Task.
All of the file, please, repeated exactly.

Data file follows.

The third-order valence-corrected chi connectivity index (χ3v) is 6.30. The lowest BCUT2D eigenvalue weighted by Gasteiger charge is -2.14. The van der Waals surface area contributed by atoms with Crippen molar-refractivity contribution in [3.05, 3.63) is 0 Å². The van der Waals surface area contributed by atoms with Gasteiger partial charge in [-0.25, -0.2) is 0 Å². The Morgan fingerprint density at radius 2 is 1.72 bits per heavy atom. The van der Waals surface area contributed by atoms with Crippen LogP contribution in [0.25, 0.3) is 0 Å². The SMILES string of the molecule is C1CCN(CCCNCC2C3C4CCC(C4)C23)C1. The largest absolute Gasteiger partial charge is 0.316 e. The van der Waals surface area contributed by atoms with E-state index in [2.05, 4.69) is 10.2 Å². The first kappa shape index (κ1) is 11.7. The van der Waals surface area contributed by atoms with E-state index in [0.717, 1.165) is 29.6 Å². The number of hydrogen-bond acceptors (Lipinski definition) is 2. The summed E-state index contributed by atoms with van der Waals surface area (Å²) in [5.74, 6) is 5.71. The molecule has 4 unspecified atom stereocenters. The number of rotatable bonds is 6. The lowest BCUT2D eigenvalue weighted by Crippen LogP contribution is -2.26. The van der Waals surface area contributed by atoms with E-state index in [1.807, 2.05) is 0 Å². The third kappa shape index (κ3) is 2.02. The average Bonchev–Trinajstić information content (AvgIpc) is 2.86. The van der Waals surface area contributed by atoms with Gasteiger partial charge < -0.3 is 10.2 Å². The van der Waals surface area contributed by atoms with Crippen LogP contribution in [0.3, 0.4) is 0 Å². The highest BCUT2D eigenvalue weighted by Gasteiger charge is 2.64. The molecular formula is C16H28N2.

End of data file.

The third-order valence-corrected chi connectivity index (χ3v) is 6.30. The lowest BCUT2D eigenvalue weighted by Gasteiger charge is -2.14. The van der Waals surface area contributed by atoms with Crippen molar-refractivity contribution in [3.05, 3.63) is 0 Å². The van der Waals surface area contributed by atoms with Gasteiger partial charge in [-0.25, -0.2) is 0 Å². The Morgan fingerprint density at radius 2 is 1.72 bits per heavy atom. The van der Waals surface area contributed by atoms with Crippen LogP contribution in [0.25, 0.3) is 0 Å². The SMILES string of the molecule is C1CCN(CCCNCC2C3C4CCC(C4)C23)C1. The largest absolute Gasteiger partial charge is 0.316 e. The van der Waals surface area contributed by atoms with E-state index in [2.05, 4.69) is 10.2 Å². The first kappa shape index (κ1) is 11.7. The van der Waals surface area contributed by atoms with E-state index in [0.717, 1.165) is 29.6 Å². The number of hydrogen-bond acceptors (Lipinski definition) is 2. The summed E-state index contributed by atoms with van der Waals surface area (Å²) in [5.74, 6) is 5.71. The molecule has 4 unspecified atom stereocenters. The number of rotatable bonds is 6. The lowest BCUT2D eigenvalue weighted by Crippen LogP contribution is -2.26. The van der Waals surface area contributed by atoms with E-state index in [1.807, 2.05) is 0 Å². The third kappa shape index (κ3) is 2.02. The average Bonchev–Trinajstić information content (AvgIpc) is 2.86. The van der Waals surface area contributed by atoms with Gasteiger partial charge < -0.3 is 10.2 Å². The van der Waals surface area contributed by atoms with Crippen LogP contribution in [0.3, 0.4) is 0 Å². The highest BCUT2D eigenvalue weighted by Gasteiger charge is 2.64. The molecular formula is C16H28N2.